We had a delightful and entertaining lunch (the fish was fabulous) and I was so taken with the park that I returned the next day to walk around some more. People were jogging, riding bikes, doing all the healthy things open spaces and parks encourage urban dwellers to do. Sure the trees were still young and, compared to the mature beauty of magnificent Retiro Park, Madrid Río was sparse. But give it a few years and it will be grand. And, unlike Schuylkill Banks in Philadelphia, Madrid Río is a wide park with bike paths that leave a lot of room for pedestrians. Even on a warm sunny day, I could imagine that one would not feel as if they were about to be run down by speed-demon bicycles.


As always, I get a little lost and as I wandered through the park, I had no idea where I was headed, but eventually I began to tire and looked for an exit. Finally, I found a street that looked inviting and left the park to try to figure out where I was and how I might get back to Malasaña and my apartment. But once I was at the corner of the intersection and waiting for the light to change, I looked up and to my happy surprise, I saw a sign that said Casa Mingo. Seems I ended up at just the right place on the Paseo de Florida. Casa Mingo is one of those enduring places where Madrileños and tourists alike are willing to stand in line for a table. It doesn't hurt that it is near the Ermita de San Antonio de la Florida, where Goya painted the chapel's ceiling and dome frescoes, which I had enjoyed seeing on a previous trip.  

Wow! As it was about 1:30 p.m. on a Saturday, I thought it might be possible to stop in and eat at the beloved Casa Mingo, a rustic Asturian restaurant founded in 1888 and famous for its roasted chicken and ciders. After all, 1:30 p.m. is early for a Spanish lunch, so I thought it might not be too crowded. Wrong, very wrong. Every single table was filled, the bar was two deep and there was a long line of folks waiting for tables. I don't even like roasted chicken that much, but, as I was there, I was determined to have some. You can have lunch standing at the bar, but you have to go over to a little booth, pay for the chicken and carry it back to the bar. There you can order from a variety of ciders and they will serve you, as always, tapas (the free type); mine happened to be a small slice of fresh bread topped with cabrales, a blue cheese from Asturias. Others were served cider-soaked chorizo. I guess the waiter intuited that I'm not much of a meat eater. Anyway, the chicken was so incredibly delicious, I couldn't really believe it. I took some home and it tasted just as good cold as it had when it was hot, fresh from the roaster. Getting lost, it seems, works out okay most of the time.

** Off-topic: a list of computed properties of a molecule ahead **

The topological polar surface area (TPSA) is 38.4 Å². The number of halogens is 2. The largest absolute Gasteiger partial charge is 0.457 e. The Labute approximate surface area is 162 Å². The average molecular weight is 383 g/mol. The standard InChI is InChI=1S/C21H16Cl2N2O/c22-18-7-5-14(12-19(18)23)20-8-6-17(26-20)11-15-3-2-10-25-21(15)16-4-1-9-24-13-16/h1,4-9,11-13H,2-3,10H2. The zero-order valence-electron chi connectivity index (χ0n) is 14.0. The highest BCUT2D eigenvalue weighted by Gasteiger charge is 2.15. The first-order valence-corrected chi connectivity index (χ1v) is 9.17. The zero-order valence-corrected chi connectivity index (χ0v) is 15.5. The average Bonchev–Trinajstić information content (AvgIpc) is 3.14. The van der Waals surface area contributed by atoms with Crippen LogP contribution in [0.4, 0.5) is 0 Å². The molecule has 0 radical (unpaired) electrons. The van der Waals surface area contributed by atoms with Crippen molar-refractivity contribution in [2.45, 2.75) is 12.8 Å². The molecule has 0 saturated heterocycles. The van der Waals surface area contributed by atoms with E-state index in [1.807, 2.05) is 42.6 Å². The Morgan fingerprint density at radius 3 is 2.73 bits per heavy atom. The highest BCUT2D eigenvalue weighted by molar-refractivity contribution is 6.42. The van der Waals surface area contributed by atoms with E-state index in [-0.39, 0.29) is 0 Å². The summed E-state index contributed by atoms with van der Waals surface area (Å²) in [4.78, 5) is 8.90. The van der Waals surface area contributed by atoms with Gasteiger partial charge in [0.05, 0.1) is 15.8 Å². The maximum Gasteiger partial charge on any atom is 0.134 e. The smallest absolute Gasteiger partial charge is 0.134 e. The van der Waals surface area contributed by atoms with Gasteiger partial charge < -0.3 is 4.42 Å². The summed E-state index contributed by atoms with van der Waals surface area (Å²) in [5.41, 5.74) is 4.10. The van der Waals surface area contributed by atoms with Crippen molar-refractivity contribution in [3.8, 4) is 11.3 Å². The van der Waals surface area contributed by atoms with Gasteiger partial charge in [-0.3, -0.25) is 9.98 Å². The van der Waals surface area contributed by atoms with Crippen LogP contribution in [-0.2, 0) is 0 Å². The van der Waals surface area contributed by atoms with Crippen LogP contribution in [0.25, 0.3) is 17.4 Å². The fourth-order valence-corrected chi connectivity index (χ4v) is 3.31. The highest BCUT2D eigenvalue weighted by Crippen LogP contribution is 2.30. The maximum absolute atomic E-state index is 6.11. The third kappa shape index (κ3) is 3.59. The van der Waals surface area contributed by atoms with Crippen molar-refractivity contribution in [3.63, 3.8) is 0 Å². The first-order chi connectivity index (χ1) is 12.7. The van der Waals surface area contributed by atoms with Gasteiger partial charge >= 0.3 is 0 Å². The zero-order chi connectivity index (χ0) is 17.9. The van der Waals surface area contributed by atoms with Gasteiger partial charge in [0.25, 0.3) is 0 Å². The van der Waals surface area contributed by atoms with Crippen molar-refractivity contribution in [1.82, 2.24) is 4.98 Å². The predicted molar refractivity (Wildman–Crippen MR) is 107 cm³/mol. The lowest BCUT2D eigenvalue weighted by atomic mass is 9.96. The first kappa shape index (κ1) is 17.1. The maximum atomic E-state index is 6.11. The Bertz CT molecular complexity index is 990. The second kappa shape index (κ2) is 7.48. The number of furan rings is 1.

As with most places in Madrid, I can't wait to return to Madrid Río, which has been celebrated with an array of architectural prizes. Even Barcelona, Madrid's forever competitor (not just in soccer or fútbol as they say in Spain), was impressed with how quickly Madrid Río materialized and the civic determination it took to make that happen.

So, thank you, Luis, for the introduction to a grand park and one more item on my long list of things to love about Madrid!

For more information on Madrid Rio, please go to http://www.archtalent.com/projects/madrid-rio.


#parks #openspace #madridrio #spain #architecture #madrid #casamingo #cafedelrio #river #highway #tunnels